Afro-Cuban Art and Traditions in Havana's Callejón de Hamel

Updated on January 16, 2020
Gro Kristina Slaatto profile image

I am a Norwegian writer with careers within art, design, history, tourism and journalism. My second home is in a small village in Spain.

Callejón de Hamel—a shrine to Afro-Cuban culture in Centro Havana—is full of colorful street art, sculptures and music.
Callejón de Hamel—a shrine to Afro-Cuban culture in Centro Havana—is full of colorful street art, sculptures and music. | Source

In between the beauty and decadence of the authentic Centro Havana, just a five-minute walk from the famous sea promenade, is El Callejón de Hamel. Though it is a mere two blocks, this vibrant alley offers an unparalleled glimpse into Afro-Cuban culture, with its rhythmic and powerful rumba and music, its colorful arts and syncretic religion—Santería.

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Street View of Callejón de HamelThe star as a symbol of independence, the boat with half bath tubs as seating, and a figure representing a human being covered with blood to remind us of the suffering people experienced during the Independence Wars.A shop selling items linked to Santería, a syncretic Afro-Cuban religion.
Street View of Callejón de Hamel
Street View of Callejón de Hamel | Source
The star as a symbol of independence, the boat with half bath tubs as seating, and a figure representing a human being covered with blood to remind us of the suffering people experienced during the Independence Wars.
The star as a symbol of independence, the boat with half bath tubs as seating, and a figure representing a human being covered with blood to remind us of the suffering people experienced during the Independence Wars. | Source
A shop selling items linked to Santería, a syncretic Afro-Cuban religion.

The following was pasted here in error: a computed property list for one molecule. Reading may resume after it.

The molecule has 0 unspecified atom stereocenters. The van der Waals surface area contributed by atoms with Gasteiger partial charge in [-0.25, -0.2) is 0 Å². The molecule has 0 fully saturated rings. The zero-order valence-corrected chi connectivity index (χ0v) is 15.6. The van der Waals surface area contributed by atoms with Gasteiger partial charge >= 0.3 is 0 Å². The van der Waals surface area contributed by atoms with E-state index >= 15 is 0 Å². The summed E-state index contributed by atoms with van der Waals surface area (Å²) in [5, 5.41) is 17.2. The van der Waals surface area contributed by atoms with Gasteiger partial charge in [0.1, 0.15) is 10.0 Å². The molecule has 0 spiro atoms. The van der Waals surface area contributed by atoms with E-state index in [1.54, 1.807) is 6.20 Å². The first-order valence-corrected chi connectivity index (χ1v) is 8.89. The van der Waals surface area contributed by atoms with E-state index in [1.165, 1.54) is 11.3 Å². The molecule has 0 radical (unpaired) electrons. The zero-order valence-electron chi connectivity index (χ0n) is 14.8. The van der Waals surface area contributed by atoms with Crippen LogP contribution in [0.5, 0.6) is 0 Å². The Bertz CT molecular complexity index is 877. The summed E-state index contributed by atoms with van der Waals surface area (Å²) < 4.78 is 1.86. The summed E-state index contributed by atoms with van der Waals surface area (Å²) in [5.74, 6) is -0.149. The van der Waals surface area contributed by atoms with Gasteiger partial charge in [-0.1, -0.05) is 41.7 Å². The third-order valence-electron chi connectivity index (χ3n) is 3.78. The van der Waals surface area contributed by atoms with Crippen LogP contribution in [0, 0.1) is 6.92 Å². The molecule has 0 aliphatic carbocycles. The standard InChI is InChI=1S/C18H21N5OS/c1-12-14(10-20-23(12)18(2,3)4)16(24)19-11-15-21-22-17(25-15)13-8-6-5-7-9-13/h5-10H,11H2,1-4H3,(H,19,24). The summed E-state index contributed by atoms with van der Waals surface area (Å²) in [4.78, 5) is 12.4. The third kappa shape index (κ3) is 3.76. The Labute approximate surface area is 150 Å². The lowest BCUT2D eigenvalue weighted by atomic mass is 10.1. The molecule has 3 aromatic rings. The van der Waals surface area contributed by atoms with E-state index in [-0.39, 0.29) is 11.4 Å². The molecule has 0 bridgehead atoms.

A shop selling items linked to Santería, a syncretic Afro-Cuban religion. | Source

Afro-Cuban Art and Traditions

Upon entering the alley, one is first and foremost overwhelmed by the surrounding buildings and murals covered with paintings in bright colors and the number of creative sculptures made out of used objects.

Visiting the alley on Sundays at noon gives the visit an extra dimension, as at that time there are different groups and Santería priests dancing to the rumba rhythms. The sounds from the drums invoke the spirits of the Santería gods, the Orishas.

Santería, which means "worship of saints", grew out of the slave trade in Cuba and is a mix of Yoruba traditions and beliefs and Roman Catholicism.

Though the alley has become very popular for tourists, it has not lost its authenticity. The atmosphere is very vibrant, and one can visit an art gallery, check out small shops which sell different pieces of handmade Cuban art and attributes of Santería, or just sit down and enjoy a tasty meal and have something refreshing to drink. For a two-block alley, there seem to be endless things to see and do!

Cuba's political system and strict embargoes from parts of the outside world do not seem to get in the way of Cubans' creativity. Instead, it may appear to have grown in light of the lack of materials and goods, as they have been forced to reuse found objects and to think creatively with what was available.